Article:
Annotation:Morfa Rhuddlan

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X:1 T:Morfa Rhuddlan M:3/4 L:1/8 R:Air N:”A Welsh Air” Q:"Slow" B:James Aird – Selection of Scotch, English, Irish and Foreign Airs, vol. 5 B:(Glasgow, 1797, No. 43, p. 17) Z:AK/Fiddler’s Companion K:Amin A2A2 (ce)|d2d2c2|B2 (Bc) (BA)|e2 E2 ^G2| A2 (AB) (ce)|d2 (fe) (dc)|{c}B2 A2 ^G2|^G2 A4:|| e2 (ef) (ge)|d2 (de) (fd)|c2c2B2|B2c2z2| e2 (ef) (gf/e/)|d2 (de) (fe/d/)|(cf) (ed)(cB)|{B}c4 d2| e2 (cd) (ec)|(dc)(Bc) (dB)|(cB) (Ac) (BA)|^G2 E2 z2| A2 (AB) (cd)|(de)(fe) (dc)|B2 A2 (B^G)|A4 z2||

MORFA RHUDDLAN. AKA - "Marsh of Rhuddlan (The)," "Marsh of Rhyddlan," "Merva Rhuddlan," "Morfa Rhyddlan," "Rhuddlan Marsh." Welsh, Air (3/4 time). A Minor (Aird) : G Minor (Howe, Jones). Standard tuning (fiddle). AAB. Edward Jones (1752-1824), of Henblas, Llandderfel, Meirion, the harpist to George IV as prince and king, in his Musical Relicks of the Welsh Bards (1784) explains:

Morfa Rhuddlan, or the Red Marsh, on the banks of the Clwyd in Flintshire, was the scene of many Battles of the Welsh with the Saxons. At the memorable conflict in 795, the Welsh were unsuccessful and their Monarch, Caradog slain. It is unknown whether this celebrated tune took its name from this or some later occasion … This plaintive style, so predominant in Welsh music, is well adapted to melancholy subjects. Our Music probably received a Pathetic tincture from our distresses under the oppression of the Saxons.

Sabine Baring-Gould further discusses the melody in A Book of North Wales (1903):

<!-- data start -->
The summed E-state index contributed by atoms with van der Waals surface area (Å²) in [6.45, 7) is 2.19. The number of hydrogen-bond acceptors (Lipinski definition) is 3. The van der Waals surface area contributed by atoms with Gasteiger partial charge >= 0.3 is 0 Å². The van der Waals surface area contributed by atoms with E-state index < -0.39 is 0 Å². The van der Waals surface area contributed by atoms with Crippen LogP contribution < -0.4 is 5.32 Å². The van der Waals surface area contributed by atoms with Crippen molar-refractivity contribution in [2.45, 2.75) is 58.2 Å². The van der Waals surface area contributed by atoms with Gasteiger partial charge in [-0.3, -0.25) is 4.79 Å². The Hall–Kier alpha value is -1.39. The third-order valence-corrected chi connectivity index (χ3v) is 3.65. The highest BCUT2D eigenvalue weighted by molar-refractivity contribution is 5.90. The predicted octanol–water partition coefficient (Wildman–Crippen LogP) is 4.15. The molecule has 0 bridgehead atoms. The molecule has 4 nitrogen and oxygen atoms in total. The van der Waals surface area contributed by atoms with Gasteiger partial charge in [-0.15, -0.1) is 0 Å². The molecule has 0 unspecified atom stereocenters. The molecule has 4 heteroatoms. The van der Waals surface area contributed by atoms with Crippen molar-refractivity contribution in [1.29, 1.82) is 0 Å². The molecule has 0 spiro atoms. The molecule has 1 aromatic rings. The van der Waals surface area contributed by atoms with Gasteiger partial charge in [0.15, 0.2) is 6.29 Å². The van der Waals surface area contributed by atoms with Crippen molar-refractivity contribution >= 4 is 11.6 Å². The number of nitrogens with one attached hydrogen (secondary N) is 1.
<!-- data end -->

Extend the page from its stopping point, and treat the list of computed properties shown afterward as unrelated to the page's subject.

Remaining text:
Between S. Asaph and Rhyl is Rhuddlan with its castle in ruins. Formerly the tide washed its walls. The marsh, Morfa Rhuddlan, was the scene of a great battle, fought against the Saxons in 796, in which the Welsh, under their King Carradog, were defeated with great slaughter, and the prisoners taken were all put to the sword. The beautiful melody "Morfa Rhuddlan" has been supposed to pertain to a lament composed on that occassion; but the character of the melody is not earlier than the seventeenth century, and it apparently owes its name to the verses adapted to it by Iean Glan Geirionydd, who lived a thousand years after the event of this battle.

The tune has no great antiquity prior to Jones, and "though marked largo, it is in fact a Welsh minuet made on a passamezzo harmonic formula...and has recognizable late baroque balance and contour"[1]. A version of "Morfa Rhuddlan" occurs in Frances Peacock's Fifty Favourite Scotch Airs published in 1762 under the title "An Old Welsh Tune," and John Parry's (1710-1782) "Aria XXIV" from his Ancient British Music (1742) is an earlier version of Jones piece[2]. William Jones of Llangadfan, born in 1726, stated that “'Morfa Rhuddlan' is a very pleasant Dance if all the party perform their parts well.”

Additional notes

Printed sources : - Aird (Selection of Scotch, English, Irish and Foreign Airs, vol. 5), Glasgow, 1797; No. 43, p. 17. Bingley (North Wales...delineated from two excursions, vol. 2), 1804; p. 6. Elias Howe (Musician’s Omnibus Nos. 6 & 7), Boston, 1880-1882; p. 620. Edward Jones (Musical and Poetical Relicks of the Welsh Bards), 1784; pp. 50-53. Edward Jones (A choice collection of 51 Welsh airs), 1863; p. 15. James Manson (Hamilton's Universal Tune Book vol. 1), 1844; p. 60. John Thomas (Y Caniedydd Cymreig/The Cambrian Minstrel), 1845; p. 23.

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  1. Joan Rimmer, "Edward Jones's Musical and Poetical Relicks of the Welsh Bards, 1784: A Re-Assessment", The Galpin Society Journal, Vol. 39 (Sept., 1986), pp. 83-84
  2. ibid. p. 83